Wednesday, February 1, 2012

The Independent Spirit: Good, bad (sinful) or indifferent?

For better or for worse, a pattern of independence is evident in my life.

I am not proud nor embarrassed by this fact, a fact that is common knowledge to those who know me well. It is simply my life's reality.

Maybe this is true of you or someone you know. If so, how are we to understand the person with an  independent spirit? Is his or her independence sinful or not sinful towards God and others? Or does the good/bad categories not matter?

Below are some thoughts that include an autobiographical sketch.

Independence, USA

I became a Christian in 1992 through the ministry of Independent Bible Church in Port Angeles, Washington. IBC was, and remains, a member of the Independent Fundamental Churches of America (I.F.C.A.).

One of the things that attracted me to IBC was the "Independence" in its church name. As a not-yet Christian who had never attended a Bible-believing church before, I was wanting a church that was simply an independent (non-denominational) church that preached the Bible and pointed me to the Lord Jesus Christ. In leaving the Roman Catholic Church of my Connecticut upbringing when 18-years-old, I did not know what a Protestant was nor its denominational branches such as Baptist, Episcopal, Lutheran, Methodist, Presbyterian, etc.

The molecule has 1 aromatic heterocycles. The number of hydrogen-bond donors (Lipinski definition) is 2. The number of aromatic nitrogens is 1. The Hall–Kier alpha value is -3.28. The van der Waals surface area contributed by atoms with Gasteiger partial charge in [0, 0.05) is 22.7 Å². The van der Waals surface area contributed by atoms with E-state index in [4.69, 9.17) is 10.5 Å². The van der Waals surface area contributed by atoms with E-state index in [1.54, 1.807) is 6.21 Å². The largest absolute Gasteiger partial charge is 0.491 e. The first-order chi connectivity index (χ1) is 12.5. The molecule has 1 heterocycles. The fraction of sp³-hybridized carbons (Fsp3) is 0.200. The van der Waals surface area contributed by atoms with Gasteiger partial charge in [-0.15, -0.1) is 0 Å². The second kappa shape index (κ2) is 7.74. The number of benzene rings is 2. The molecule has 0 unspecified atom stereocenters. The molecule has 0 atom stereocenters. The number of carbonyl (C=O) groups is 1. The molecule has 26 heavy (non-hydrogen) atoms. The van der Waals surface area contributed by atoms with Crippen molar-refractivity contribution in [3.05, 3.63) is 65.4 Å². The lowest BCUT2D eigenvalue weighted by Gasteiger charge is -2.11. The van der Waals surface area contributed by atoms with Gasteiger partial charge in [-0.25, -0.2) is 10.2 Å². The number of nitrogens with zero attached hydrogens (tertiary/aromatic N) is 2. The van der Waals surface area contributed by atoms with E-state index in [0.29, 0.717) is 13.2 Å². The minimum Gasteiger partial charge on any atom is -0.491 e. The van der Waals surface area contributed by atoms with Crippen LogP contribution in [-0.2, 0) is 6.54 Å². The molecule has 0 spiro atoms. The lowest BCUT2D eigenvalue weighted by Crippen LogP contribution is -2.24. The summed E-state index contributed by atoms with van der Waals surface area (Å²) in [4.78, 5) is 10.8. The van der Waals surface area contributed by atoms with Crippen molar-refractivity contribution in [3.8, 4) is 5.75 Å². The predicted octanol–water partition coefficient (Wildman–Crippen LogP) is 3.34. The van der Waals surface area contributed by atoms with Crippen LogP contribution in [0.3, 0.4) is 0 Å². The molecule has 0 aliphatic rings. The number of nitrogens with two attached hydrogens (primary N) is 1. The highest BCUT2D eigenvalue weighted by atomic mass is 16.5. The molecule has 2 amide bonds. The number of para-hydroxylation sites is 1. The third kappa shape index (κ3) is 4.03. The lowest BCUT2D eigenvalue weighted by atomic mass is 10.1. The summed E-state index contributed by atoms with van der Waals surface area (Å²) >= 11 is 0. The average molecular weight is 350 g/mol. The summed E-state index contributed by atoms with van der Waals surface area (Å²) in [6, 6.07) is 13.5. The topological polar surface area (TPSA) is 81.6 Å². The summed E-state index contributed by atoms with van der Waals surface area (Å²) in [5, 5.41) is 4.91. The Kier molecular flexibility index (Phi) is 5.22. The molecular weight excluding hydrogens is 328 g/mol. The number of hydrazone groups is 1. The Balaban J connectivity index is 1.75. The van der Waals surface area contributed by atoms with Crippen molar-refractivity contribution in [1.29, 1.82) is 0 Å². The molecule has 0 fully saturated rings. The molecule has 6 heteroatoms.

Shortly after conversion to Christ, I served as an intern at Quilcene Bible Church, 1993-94. Located in the rural logging and oyster town of Quilcene, Washington, QBC continues to be a member of the Northwest Independent Church Extension. N.I.C.E. is a church planting ministry of I.F.C.A. in the Pacific Northwest.

In 2008, University Press of America served as the publisher of my works on the American evangelist James Brainerd Taylor (1801-1829). U.P.A. is a member of the Rowman & Littlefield Publishing Group, one of the largest and fastest-growing independent publishers and distributors in North America. R.L.P.G.'s motto is "Independent Publishing for Independent Minds."

With James Brainerd Taylor and 19th-century America being my primary historic interest and academic specialty, I am a considered an "independent scholar" by the American Society of Church History and other academic societies I am a member of. This designation is because I am not a member of a college or seminary faculty, serving the needs of academia.

As an American, our country's founding fathers wrote and adopted the Declaration of Independence. The historic document that severed us from Great Britain in 1776 was signed by the Continental Congress in Philadelphia's Independence Hall. Every July 4th Americans celebrate Independence Day.

Surrounded by Africans, Asians, Europeans, Middle Easterners and those from Oceania (especially Australia and New Zealand) during my 26 months in the melting pot that is Israel (May '09-June '11), I realized just how much we Americans--or at least this American--value our individual and political independence and freedom.